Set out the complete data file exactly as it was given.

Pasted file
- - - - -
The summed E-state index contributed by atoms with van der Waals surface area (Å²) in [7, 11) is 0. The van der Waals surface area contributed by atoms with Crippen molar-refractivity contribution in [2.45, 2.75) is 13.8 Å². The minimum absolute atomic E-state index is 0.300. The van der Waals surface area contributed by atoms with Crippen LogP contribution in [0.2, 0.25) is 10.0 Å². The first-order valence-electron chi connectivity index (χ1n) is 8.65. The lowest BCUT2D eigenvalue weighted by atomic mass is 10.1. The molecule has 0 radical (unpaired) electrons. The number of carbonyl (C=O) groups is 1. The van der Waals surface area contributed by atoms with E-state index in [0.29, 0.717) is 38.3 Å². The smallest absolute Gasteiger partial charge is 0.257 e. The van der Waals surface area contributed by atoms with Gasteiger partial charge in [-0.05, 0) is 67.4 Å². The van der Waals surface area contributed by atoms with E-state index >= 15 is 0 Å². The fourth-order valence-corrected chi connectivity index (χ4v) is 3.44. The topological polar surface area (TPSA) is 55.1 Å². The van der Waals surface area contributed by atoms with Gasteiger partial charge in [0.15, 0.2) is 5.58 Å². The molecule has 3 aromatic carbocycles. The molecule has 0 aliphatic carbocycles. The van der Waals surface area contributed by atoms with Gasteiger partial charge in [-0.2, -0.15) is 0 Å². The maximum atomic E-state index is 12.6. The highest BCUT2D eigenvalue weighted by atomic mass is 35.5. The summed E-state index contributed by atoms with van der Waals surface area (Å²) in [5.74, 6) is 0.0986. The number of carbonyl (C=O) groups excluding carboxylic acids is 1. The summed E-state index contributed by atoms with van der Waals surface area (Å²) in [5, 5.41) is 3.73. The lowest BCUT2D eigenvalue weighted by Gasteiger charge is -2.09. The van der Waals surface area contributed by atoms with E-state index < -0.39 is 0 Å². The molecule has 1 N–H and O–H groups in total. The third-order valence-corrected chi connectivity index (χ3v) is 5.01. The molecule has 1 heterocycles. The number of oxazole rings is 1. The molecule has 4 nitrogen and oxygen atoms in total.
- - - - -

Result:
The summed E-state index contributed by atoms with van der Waals surface area (Å²) in [7, 11) is 0. The van der Waals surface area contributed by atoms with Crippen molar-refractivity contribution in [2.45, 2.75) is 13.8 Å². The minimum absolute atomic E-state index is 0.300. The van der Waals surface area contributed by atoms with Crippen LogP contribution in [0.2, 0.25) is 10.0 Å². The first-order valence-electron chi connectivity index (χ1n) is 8.65. The lowest BCUT2D eigenvalue weighted by atomic mass is 10.1. The molecule has 0 radical (unpaired) electrons. The number of carbonyl (C=O) groups is 1. The van der Waals surface area contributed by atoms with E-state index in [0.29, 0.717) is 38.3 Å². The smallest absolute Gasteiger partial charge is 0.257 e. The van der Waals surface area contributed by atoms with Gasteiger partial charge in [-0.05, 0) is 67.4 Å². The van der Waals surface area contributed by atoms with E-state index >= 15 is 0 Å². The fourth-order valence-corrected chi connectivity index (χ4v) is 3.44. The topological polar surface area (TPSA) is 55.1 Å². The van der Waals surface area contributed by atoms with Gasteiger partial charge in [0.15, 0.2) is 5.58 Å². The molecule has 3 aromatic carbocycles. The molecule has 0 aliphatic carbocycles. The van der Waals surface area contributed by atoms with Gasteiger partial charge in [-0.2, -0.15) is 0 Å². The maximum atomic E-state index is 12.6. The highest BCUT2D eigenvalue weighted by atomic mass is 35.5. The summed E-state index contributed by atoms with van der Waals surface area (Å²) in [5.74, 6) is 0.0986. The number of carbonyl (C=O) groups excluding carboxylic acids is 1. The summed E-state index contributed by atoms with van der Waals surface area (Å²) in [5, 5.41) is 3.73. The lowest BCUT2D eigenvalue weighted by Gasteiger charge is -2.09. The van der Waals surface area contributed by atoms with E-state index < -0.39 is 0 Å². The molecule has 1 N–H and O–H groups in total. The third-order valence-corrected chi connectivity index (χ3v) is 5.01. The molecule has 1 heterocycles. The number of oxazole rings is 1. The molecule has 4 nitrogen and oxygen atoms in total.